Skin & Soft Tissue Infections
Skin & Soft Tissue Infections
Skin problems are among the most frequent medical problems in returned travelers. A large case series of dermatologic problems in returned travelers showed that cutaneous larva migrans, insect bites, and bacterial infections were the most frequent skin problems in ill travelers seeking medical care, making up 30% of the 4,742 diagnoses (Table 11-7).
Percentage of all Dermatologic Diagnoses (N = 4,742)
Cutaneous larva migrans
Superinfected insect bite
Rash, unknown origin
Superficial fungal infection
Spotted fever group rickettsiosis
Modified from Lederman ER, Weld LH, Elyazar IR, et al. Dermatologic conditions of the ill returned traveler: an analysis from the GeoSentinel Surveillance Network. Int J Infect Dis. 2008;12(6):593–602.
There are several ways to approach the diagnosis and management of skin conditions in returned travelers. A useful approach is to consider whether the skin condition is accompanied by fever. Skin eruptions and cutaneous lesions that are accompanied by fever constitute a minority of travelers’ dermatoses, but fever may indicate a systemic infection, usually viral or bacterial, which may require prompt attention. A second consideration should focus on the geographic and exposure aspects of the travel history. A third consideration should focus on the morphology of the lesions as noted on physical examination. The most successful approach combines all of these considerations and may be supported by laboratory confirmation (skin biopsy, serology, cultures, microscopy) if required or indicated.
Diagnosis of skin problems in returned travelers should involve the following elements of the medical history and physical examination:
- Systemic diseases: cancer, allergy to penicillin
- Location and duration of travel
- Exposure history: freshwater, ocean, insects, animals, plant contact, human contact, occupational and recreational exposures, sexual contact
- Time of onset of lesions during or after travel
- Whether other travelers have similar findings
- Associated symptoms: fever, pain, pruritus
- Vaccination status and adherence to standard travel precautions (food, water, personal protection from insects)
- Medications taken during travel (that may have side effects or may provide adequate prophylaxis for certain conditions)
- Existing skin conditions
- Shape of lesions, such as papules, plaques, nodules, macular lesions, or ulcerated lesions
- Number, pattern, and distribution of lesions
- Location of lesions: exposed versus unexposed skin surfaces
It is important to recognize that skin conditions in returned travelers may not have a travel-related cause or may represent worsening of a preexisting condition.
Arthropod bites are probably the most common cause of papular lesions. Biting flies (such as mosquitoes, midges, and sandflies), bed bugs, headlice, and fleas are among the most common and universal biting arthropods. Itching associated with arthropod bites is due to hypersensitivity reactions to proteins and other components in the arthropod saliva. Individual bites usually appear as small (4–10 mm diameter) edematous, pink-to-red papules with a gentle “watch-glass” profile. The center of many bites will have a small, subtle break in the epidermis where the arthropod’s mouth parts broke the surface. The pink-to-red color generally does not extend beyond the elevated part of the lesion. The lesions are almost invariably quite pruritic; scratching will often excoriate or erode the skin’s surface. Such bites are vulnerable to secondary bacterial infections, usually with Staphylococcus spp. or Streptococcus spp. Many types of arthropods produce bite reactions with characteristic shapes, patterns, and distributions. For example, bites from bed bugs and fleas often appear as clustered papules (see Box 3-2, Bed bugs and international travel).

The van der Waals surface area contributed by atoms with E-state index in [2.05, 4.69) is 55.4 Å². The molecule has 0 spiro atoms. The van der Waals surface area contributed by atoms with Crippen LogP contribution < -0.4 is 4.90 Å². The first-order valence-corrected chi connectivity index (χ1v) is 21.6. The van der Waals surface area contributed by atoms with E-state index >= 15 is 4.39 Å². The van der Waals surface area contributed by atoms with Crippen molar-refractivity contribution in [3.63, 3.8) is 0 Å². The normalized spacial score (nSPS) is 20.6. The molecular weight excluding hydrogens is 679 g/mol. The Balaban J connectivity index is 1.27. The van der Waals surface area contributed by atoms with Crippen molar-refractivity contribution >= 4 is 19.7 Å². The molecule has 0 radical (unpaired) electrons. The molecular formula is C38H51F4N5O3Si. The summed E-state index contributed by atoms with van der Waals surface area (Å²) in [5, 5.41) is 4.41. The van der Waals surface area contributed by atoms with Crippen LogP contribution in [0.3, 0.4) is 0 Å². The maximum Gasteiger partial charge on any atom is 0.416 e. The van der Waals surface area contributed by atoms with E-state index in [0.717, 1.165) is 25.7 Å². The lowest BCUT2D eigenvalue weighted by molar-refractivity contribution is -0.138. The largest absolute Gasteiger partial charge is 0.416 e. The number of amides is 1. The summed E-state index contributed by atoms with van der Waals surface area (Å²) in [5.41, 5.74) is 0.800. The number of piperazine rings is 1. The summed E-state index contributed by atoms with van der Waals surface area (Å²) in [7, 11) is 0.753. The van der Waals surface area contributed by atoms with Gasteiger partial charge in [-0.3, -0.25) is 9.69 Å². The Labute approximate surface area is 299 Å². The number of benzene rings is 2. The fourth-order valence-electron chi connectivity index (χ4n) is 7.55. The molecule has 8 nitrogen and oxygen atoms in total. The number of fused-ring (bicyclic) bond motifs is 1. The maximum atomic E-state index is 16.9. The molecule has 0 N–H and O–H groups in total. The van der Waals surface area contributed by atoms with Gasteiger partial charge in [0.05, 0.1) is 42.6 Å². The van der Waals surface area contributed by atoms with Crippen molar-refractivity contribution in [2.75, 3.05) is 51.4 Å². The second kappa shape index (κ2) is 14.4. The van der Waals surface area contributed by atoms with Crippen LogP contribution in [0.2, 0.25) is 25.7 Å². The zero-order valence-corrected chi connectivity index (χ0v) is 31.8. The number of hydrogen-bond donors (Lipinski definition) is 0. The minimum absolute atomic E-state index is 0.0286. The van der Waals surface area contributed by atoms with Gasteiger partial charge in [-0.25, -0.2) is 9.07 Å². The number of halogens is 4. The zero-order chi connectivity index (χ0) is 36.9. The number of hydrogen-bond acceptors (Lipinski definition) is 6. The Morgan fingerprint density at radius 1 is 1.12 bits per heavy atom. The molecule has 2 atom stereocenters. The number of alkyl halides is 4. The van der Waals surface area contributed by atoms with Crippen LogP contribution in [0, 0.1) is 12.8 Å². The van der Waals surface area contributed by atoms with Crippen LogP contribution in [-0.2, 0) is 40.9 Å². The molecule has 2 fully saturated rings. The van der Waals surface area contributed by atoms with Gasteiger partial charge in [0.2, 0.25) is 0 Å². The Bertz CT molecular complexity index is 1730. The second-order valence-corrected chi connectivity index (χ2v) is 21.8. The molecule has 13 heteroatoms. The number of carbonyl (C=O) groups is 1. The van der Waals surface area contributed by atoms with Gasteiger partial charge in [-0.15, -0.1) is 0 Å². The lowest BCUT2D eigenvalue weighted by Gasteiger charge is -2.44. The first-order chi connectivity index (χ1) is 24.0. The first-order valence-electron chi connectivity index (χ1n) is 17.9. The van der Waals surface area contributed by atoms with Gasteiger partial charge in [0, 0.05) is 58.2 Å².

By contrast, scabies infestation usually manifests as a generalized or regional pruritic papular rash amidst erythema, abundant excoriations, and secondarily infected pustules. Scabies generally has regional symmetry, involving the volar wrists and finger web spaces. Most boys and men with scabies will have nodular lesions on the scrotum and penis. Scabies burrows are short linear lesions involving just the most superficial part of the epidermis and are pathognomonic but can be difficult to detect.
Other causes of widespread, extremely pruritic eruptions include allergic contact dermatitis (perhaps due to plants) and photosensitive dermatitis (often due to photosensitizing medications, such as doxycycline). Onchocerciasis (specifically onchocercal dermatitis due to microfilaria migrating through the skin) may occur in long-stay travelers living in endemic areas in sub-Saharan Africa and manifests as a generalized pruritic, papular dermatitis. Swimmer’s itch and hookworm folliculitis are extremely itchy eruptions composed of papules on skin surfaces exposed to fresh water and contaminated soils, respectively.
Nodular or Subcutaneous Lesions, Including Bacterial Skin Infections
Bacterial skin infections may occur more frequently after bites, minor scratches, or abrasions, particularly when maintaining good hygiene is difficult. Common organisms responsible are Staphylococcus aureus or Streptococcus pyogenes . Resulting infections are collectively called pyodermas (“pus skin”) and can present as impetigo, folliculitis, ecthyma (ulcers or open sores), boils (also called furuncles and abscesses), cellulitis and erysipelas, lymphangitis, or ulceration. People whose skin or nasal mucosa is colonized with S. aureus are at risk for recurrent folliculitis or furunculosis. Boils may continue to occur weeks or months after a traveler returns, and, if associated with S. aureus , treatment usually involves a decolonization regimen with nasal mupirocin, a skin wash with an antimicrobial skin cleanser, and oral antibiotics. Many travelers who develop boils when abroad mistakenly attribute the tender lesions to spider bites; however, outside a few endemic areas, necrotizing spider bites are extremely rare. The lesions, in these cases, are far more likely to be abscesses caused by methicillin-resistant S. aureus and should be treated accordingly.